Asian share markets got off to a shaky start on Monday as the relentless spread of the coronavirus finally made investors question their optimism on the global economy, benefiting safe harbour bonds and the U.S. dollar.
MSCI's broadest index of Asia-Pacific shares outside Japan eased 0.2% and further away from a four-month top hit last week.
Japan's Nikkei shed 1.5% and South Korean stocks 1.4%. E-Mini futures for the S&P 500 lost 0.3%.
Wall Street had faltered on Friday as some U.S. States reconsidered their reopening plans. The global death toll from COVID-19 reached half a million people on Sunday, according to a Reuters tally.
About one-quarter of all the deaths so far have been in the United States, with cases surging in a handful of southern and western states that reopened earlier.
"The increase in U.S. COVID-19 infection rates has dented momentum across markets despite the improvements in the global economy, which continues to beat most data expectations," wrote analysts at JPMorgan in a note.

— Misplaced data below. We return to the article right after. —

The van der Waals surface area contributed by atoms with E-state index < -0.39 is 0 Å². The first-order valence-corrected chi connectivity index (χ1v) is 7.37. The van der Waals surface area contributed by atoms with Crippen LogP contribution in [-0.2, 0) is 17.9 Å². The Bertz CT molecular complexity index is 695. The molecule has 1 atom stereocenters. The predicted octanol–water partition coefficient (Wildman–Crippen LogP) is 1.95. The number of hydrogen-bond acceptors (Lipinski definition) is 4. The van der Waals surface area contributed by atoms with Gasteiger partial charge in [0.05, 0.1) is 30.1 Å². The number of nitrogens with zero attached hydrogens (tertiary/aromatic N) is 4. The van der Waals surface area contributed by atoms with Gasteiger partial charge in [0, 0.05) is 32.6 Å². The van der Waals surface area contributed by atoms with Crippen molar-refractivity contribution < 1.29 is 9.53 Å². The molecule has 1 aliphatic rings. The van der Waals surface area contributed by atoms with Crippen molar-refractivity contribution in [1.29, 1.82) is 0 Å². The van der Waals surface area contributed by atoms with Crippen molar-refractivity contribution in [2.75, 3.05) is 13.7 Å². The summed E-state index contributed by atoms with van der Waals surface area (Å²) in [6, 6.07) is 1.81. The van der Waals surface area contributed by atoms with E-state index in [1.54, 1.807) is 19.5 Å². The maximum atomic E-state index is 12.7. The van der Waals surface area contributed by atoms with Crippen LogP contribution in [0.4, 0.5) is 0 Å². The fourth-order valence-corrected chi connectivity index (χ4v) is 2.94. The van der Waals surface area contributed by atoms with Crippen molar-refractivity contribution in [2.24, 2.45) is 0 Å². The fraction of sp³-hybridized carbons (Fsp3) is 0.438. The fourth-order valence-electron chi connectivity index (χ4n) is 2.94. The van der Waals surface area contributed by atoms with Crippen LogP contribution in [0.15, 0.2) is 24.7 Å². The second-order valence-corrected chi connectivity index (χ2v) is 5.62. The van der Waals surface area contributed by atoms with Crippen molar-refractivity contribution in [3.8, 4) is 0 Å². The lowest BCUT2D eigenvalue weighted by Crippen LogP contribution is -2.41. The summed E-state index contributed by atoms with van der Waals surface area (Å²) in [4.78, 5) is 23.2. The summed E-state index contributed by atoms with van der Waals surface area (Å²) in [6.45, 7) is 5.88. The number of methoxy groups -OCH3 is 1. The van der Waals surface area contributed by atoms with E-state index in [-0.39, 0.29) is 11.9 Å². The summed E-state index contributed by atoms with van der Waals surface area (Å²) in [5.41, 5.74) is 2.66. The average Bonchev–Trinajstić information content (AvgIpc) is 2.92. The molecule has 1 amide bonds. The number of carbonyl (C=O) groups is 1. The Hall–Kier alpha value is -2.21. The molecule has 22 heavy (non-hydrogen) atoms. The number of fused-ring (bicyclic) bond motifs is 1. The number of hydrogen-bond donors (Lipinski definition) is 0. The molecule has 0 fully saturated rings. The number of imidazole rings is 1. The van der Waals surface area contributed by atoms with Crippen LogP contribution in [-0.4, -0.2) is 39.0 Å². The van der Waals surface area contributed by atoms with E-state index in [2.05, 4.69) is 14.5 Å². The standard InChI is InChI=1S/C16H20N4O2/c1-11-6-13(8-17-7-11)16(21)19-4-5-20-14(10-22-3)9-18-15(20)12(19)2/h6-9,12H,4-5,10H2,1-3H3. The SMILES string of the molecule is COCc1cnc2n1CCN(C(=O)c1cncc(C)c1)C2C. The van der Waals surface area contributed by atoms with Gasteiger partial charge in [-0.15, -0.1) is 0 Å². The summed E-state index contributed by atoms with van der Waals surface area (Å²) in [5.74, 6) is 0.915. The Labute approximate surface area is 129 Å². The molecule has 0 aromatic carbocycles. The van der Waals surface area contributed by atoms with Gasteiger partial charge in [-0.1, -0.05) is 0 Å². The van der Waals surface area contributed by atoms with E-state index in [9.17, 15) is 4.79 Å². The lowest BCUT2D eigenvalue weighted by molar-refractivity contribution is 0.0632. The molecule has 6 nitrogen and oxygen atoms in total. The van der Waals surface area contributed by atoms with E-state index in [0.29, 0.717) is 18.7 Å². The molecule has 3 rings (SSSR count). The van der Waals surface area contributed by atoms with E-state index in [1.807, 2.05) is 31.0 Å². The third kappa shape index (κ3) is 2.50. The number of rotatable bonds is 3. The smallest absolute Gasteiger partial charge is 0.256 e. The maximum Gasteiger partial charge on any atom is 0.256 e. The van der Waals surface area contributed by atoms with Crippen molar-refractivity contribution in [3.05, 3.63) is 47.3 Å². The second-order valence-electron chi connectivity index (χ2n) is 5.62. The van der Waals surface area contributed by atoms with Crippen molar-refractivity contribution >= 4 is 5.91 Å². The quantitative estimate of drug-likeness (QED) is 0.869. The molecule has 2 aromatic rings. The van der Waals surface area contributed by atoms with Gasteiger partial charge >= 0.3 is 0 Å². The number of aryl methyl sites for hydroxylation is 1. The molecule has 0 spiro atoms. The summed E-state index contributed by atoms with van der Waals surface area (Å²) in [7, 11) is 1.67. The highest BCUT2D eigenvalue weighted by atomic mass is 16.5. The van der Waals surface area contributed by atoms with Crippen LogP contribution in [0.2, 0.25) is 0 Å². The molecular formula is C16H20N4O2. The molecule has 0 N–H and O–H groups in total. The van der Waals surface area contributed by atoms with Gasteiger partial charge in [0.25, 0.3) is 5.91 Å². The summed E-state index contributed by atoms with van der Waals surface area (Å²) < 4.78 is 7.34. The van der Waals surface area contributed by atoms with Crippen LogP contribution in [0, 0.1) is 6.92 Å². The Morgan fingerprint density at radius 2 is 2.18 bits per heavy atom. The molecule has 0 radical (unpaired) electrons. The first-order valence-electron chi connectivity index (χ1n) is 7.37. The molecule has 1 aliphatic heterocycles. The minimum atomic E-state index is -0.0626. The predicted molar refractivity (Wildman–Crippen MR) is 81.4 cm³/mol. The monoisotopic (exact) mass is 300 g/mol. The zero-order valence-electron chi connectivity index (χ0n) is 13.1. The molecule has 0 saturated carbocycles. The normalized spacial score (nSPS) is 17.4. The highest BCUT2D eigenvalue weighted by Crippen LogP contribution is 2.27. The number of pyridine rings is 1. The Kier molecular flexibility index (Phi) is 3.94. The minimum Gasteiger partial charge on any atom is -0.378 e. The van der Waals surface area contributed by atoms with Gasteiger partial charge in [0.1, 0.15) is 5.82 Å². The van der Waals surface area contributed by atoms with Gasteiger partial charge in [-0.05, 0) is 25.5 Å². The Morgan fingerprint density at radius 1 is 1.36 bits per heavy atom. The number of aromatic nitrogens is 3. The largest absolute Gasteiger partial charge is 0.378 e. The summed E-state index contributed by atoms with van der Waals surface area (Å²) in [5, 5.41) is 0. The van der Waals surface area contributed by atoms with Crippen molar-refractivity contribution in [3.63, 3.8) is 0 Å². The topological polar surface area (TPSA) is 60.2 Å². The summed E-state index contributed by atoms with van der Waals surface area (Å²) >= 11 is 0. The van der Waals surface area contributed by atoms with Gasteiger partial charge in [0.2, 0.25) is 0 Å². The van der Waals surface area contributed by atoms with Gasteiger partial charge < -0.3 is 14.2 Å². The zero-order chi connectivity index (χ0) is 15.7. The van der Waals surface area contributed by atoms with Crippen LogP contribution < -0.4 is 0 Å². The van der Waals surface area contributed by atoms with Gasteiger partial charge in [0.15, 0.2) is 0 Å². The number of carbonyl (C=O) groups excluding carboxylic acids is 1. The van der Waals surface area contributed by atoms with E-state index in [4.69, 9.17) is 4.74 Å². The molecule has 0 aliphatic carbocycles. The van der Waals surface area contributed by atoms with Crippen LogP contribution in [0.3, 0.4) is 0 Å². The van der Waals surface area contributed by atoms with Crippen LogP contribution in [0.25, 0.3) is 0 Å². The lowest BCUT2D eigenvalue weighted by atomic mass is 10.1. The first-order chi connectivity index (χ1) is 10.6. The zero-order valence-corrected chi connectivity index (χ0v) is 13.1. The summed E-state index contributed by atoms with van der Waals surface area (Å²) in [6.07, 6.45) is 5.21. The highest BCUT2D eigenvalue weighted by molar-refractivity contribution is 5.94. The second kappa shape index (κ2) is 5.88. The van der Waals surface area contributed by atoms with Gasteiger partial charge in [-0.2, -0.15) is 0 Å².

"Our strategists remain sanguine and recommend to buy on dips but also selectivity," they added. "Traditional hedges like JPY vs USD, USD vs EM FX, Gold and quality stocks are still outperforming this month. We stay overweight U.S. equities but move EM equities to neutral and stay neutral U.S. credit."
Sovereign bonds benefited from the shift to safety with yields on U.S. 10-year notes falling to 0.63%, having briefly been as high as 0.96% early in June.
The U.S. dollar went the opposite direction, rising to 97.461 against a basket of currencies from a trough of 95.714 earlier in the month.
It was a shade higher on the yen at 107.20 on Monday, but well within the recent range of 106.06 to 107.63. The euro stood at $1.1222 having found solid support around $1.1167.
It is an important week for U.S. data with the ISM manufacturing index on Wednesday and payrolls on Thursday, ahead of the Independence Day holiday. Federal Reserve Chair Jerome Powell is also testifying on Tuesday.
In commodity markets, gold held near its highest since early 2012 at $1,771 an ounce.
Oil prices slipped amid concerns the pandemic would slow the reopening of some economies and thus hurt demand for fuel.
Brent crude futures fell 62 cents to $40.40 a barrel, while U.S. crude lost 60 cents to $37.89.